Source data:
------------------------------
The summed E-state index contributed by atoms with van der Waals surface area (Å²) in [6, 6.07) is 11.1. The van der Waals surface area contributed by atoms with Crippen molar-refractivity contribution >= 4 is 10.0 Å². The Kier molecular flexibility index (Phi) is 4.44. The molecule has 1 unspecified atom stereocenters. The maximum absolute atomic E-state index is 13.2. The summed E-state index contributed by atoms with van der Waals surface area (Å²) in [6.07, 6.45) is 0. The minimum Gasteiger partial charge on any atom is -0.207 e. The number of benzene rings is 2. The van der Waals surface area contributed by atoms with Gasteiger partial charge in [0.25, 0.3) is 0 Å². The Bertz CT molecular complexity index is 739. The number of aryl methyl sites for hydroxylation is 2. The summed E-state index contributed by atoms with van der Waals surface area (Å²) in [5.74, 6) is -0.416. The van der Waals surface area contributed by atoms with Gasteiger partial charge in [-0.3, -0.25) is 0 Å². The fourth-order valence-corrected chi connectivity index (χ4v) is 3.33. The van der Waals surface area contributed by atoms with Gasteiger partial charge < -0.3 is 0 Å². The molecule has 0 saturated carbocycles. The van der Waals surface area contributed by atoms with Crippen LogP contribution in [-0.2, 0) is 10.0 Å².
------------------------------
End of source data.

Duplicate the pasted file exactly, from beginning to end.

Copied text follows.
The summed E-state index contributed by atoms with van der Waals surface area (Å²) in [6, 6.07) is 11.1. The van der Waals surface area contributed by atoms with Crippen molar-refractivity contribution >= 4 is 10.0 Å². The Kier molecular flexibility index (Phi) is 4.44. The molecule has 1 unspecified atom stereocenters. The maximum absolute atomic E-state index is 13.2. The summed E-state index contributed by atoms with van der Waals surface area (Å²) in [6.07, 6.45) is 0. The minimum Gasteiger partial charge on any atom is -0.207 e. The number of benzene rings is 2. The van der Waals surface area contributed by atoms with Gasteiger partial charge in [0.25, 0.3) is 0 Å². The Bertz CT molecular complexity index is 739. The number of aryl methyl sites for hydroxylation is 2. The summed E-state index contributed by atoms with van der Waals surface area (Å²) in [5.74, 6) is -0.416. The van der Waals surface area contributed by atoms with Gasteiger partial charge in [-0.3, -0.25) is 0 Å². The fourth-order valence-corrected chi connectivity index (χ4v) is 3.33. The van der Waals surface area contributed by atoms with Gasteiger partial charge < -0.3 is 0 Å². The molecule has 0 saturated carbocycles. The van der Waals surface area contributed by atoms with Crippen LogP contribution in [-0.2, 0) is 10.0 Å².